15.7% is the decrease in New Mexico’s proved natural gas reserves between 2004 and 2009, according to the US Energy Information Administration.

41.55% is the increase in the country’s total proven gas reserves during the same period.

" New Mexico is fourth in oil reserves and second in gas reserves in the United States, so you can see how important this energy-rich state is—and how well we could be doing if the current administration had not imposed the pit rule…That’s why they’re leaving our state."—Gov. Susana Martinez in an April 2010 radio interview

In 2004, at its highest production levels this decade, New Mexico had the third-largest proven natural gas reserves in the nation, according to the US Department of Energy.
By 2009—the most recent data available—New Mexico had slipped to sixth place, even as surrounding states’ reserves expanded. Wyoming, Colorado, Texas and Utah saw increases ranging from 56-88 percent; Arkansas’ proven reserves swelled by 492 percent.
Despite decreasing reserves, the state still relies on oil and natural gas proceeds (taxes, royalties and other income) for approximately one-fourth of its revenue, New Mexico Oil and Gas Association President Steve Henke tells SFR.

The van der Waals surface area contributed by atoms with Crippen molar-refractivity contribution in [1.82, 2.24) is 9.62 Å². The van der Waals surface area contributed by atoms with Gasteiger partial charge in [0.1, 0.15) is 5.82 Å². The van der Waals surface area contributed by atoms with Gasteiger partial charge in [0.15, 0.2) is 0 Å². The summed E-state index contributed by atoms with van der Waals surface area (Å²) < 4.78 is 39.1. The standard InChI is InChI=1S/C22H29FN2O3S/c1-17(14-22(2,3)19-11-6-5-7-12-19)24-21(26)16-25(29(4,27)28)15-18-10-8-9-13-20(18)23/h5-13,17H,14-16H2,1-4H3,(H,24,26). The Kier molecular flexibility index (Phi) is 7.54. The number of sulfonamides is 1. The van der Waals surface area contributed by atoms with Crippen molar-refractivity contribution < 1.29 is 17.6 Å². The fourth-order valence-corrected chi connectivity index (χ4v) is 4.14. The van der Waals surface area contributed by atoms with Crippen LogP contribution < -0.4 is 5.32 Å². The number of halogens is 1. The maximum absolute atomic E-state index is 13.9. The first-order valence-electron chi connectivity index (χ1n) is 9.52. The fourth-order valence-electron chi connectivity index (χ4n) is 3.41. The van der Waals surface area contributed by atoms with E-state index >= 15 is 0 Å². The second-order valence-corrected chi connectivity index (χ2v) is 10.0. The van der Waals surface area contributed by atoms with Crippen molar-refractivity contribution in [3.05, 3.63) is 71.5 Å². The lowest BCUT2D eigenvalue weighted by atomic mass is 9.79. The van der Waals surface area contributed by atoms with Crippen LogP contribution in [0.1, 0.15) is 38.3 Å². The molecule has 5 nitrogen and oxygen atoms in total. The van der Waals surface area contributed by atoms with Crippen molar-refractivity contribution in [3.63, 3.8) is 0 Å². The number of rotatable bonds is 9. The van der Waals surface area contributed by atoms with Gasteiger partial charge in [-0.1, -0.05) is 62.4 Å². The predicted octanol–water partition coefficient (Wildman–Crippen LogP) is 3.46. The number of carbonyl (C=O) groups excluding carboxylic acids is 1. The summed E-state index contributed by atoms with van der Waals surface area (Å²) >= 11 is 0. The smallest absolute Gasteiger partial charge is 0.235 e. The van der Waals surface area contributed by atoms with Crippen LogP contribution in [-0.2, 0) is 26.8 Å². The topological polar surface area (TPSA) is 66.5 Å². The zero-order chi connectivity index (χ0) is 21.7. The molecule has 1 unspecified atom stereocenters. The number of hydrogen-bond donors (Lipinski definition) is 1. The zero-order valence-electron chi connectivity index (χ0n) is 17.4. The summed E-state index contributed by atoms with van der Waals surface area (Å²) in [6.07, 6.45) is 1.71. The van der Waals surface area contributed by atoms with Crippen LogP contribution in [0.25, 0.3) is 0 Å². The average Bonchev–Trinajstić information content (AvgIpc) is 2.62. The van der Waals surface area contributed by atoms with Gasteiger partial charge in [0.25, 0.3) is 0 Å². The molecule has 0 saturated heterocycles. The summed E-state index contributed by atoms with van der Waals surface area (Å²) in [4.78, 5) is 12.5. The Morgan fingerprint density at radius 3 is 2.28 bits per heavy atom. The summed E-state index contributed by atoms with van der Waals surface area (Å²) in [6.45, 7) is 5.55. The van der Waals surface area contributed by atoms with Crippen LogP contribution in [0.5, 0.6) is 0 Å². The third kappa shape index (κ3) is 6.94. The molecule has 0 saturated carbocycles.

But when asked about the decline, Henke cites the low price of natural gas, the majority of which lies in northwestern New Mexico’s San Juan Basin, a mature gas field that’s already been drilled extensively.
“Production out of San Juan Basin has peaked but, in addition, with the depressed price, there has not been new drilling,” Henke says.
Natural gas prices are low due to shale gas discoveries in other states, Henke says. Low prices discourage drilling, which precludes the discovery of new gas reserves.
Henke says even a small increase in the price of gas could mean big dividends for the state, but it’s still a volatile business.
And according to Sigmund Silber, water issues chairman of the Sierra Club’s Rio Grande Chapter Northern New Mexico Group, the state’s reliance on gas revenues ignores the practical limits of a finite resource.
A decrease in gas reserves, Silber writes in an email to SFR, “suggests the need to develop alternative energy sources and other areas of economic activity.”